Travel insurance claim denials, particularly ones involving emergency medical services, are rare. But if they happen to you, they can be devastating. Medical costs anywhere in the world are extraordinarily expensive. Don’t take a denial passively. The insurer owes you a clear, detailed explanation. Demand it.
In Canada, all financial service institutions, including travel insurers, are expected to provide access to ombudsman services for aggrieved clients. Some companies are better at it than others. Don’t let them get away with form letters, sloppy research, cursory double-talk or jargon. Get a written, detailed explanation of why your claim was denied, including specifically which clauses in your contract of insurance you are supposed to have contravened, and get a clear explanation of how you can launch an appeal. Make sure you also ask who will implement the appeal.
I know of some travel insurance companies that hand the appeal over to the same people who denied the claim in the first place—that is unacceptable. How can any claims administrator objectively and without bias assess its own work? Also, ask if the appeal will be handled by an officer of the company—someone who, in effect, has a financial interest in the outcome of your appeal. That too is unacceptable.
Travel insurance companies who take the claims appeal process seriously and in good faith with their customers will direct you to an independent professional who knows insurance and has no financial interest in the outcome of your claim. That professional should be paid by the company for his or her work. That is the company’s obligation. Several years ago, some provincial governments (with Ontario in the lead) oversaw ombudsman services for financial service companies, but the companies (banks, insurers, etc.) convinced them they could police themselves, and most committed to providing company ombudsman services. As I said, some have done a better job than others.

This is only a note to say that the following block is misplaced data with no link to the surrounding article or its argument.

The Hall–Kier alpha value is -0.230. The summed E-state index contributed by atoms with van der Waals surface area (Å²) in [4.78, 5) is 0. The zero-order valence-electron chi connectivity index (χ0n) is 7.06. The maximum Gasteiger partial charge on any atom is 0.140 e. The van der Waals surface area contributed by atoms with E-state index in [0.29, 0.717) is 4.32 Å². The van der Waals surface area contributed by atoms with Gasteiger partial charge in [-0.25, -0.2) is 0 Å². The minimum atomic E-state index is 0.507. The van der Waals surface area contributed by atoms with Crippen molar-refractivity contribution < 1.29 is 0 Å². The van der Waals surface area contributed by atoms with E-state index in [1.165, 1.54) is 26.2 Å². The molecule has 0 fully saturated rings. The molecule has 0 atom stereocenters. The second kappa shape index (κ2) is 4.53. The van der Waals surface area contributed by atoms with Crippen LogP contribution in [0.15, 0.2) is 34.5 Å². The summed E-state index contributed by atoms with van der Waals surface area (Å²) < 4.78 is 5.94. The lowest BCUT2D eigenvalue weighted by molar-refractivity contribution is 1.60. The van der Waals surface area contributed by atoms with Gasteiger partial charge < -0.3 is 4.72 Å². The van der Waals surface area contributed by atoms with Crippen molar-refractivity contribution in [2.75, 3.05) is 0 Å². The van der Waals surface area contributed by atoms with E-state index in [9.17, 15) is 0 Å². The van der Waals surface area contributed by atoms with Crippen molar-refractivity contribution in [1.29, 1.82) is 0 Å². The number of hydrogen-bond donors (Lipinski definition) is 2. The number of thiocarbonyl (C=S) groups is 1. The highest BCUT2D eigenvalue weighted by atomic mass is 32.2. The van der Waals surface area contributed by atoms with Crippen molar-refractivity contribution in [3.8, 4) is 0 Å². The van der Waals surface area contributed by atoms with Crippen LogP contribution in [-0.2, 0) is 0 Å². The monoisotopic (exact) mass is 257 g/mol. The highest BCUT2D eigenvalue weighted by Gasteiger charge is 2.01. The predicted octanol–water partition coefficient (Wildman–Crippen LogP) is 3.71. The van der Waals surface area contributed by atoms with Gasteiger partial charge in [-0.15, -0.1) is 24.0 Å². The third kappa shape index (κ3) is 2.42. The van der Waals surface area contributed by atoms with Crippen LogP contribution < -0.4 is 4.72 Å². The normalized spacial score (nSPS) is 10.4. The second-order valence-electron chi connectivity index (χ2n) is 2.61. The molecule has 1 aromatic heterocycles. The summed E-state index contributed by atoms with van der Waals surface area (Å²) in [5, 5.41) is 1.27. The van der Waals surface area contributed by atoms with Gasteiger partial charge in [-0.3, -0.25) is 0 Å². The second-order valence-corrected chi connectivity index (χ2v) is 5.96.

In launching an appeal—which does not have to be a long, formal process—demand the clinical evidence upon which the claims assessor based the denial. Where does your family doctor’s medical record show that the condition you had treated while out of the country was pre-existing or was medically unstable? What are the insurers’ definitions of pre-existing and/or unstable? How do they define non-disclosure? Remember that how you or your doctor define such terms is irrelevant. It’s the language in your policy that counts. Those are the rules. You bought into them when you took out the policy. If you didn’t read those terms, that’s your fault.
Demand details: times, dates, medication names and dosages, medical and hospital record notations, and referrals to specialists. Make your claims assessors document their own assertions. Get your questions answered.
Then, if you are still unsatisfied with the insurer’s justification for the denial, or the way the professional ombudsman offered by the company handled your appeal, take your case to the OmbudService for Life and Health Insurance or the General Insurance OmbudService. They will be happy to assess your case, and there’s no charge to you for their services.
A final word: Only after you have gone through these steps should you consider hiring a lawyer. There’s no use in you paying for a lawyer to educate himself or herself about travel insurance at your expense. And no assessment from an ombudsman will prejudice your ability to get a lawyer later if you think you still need one.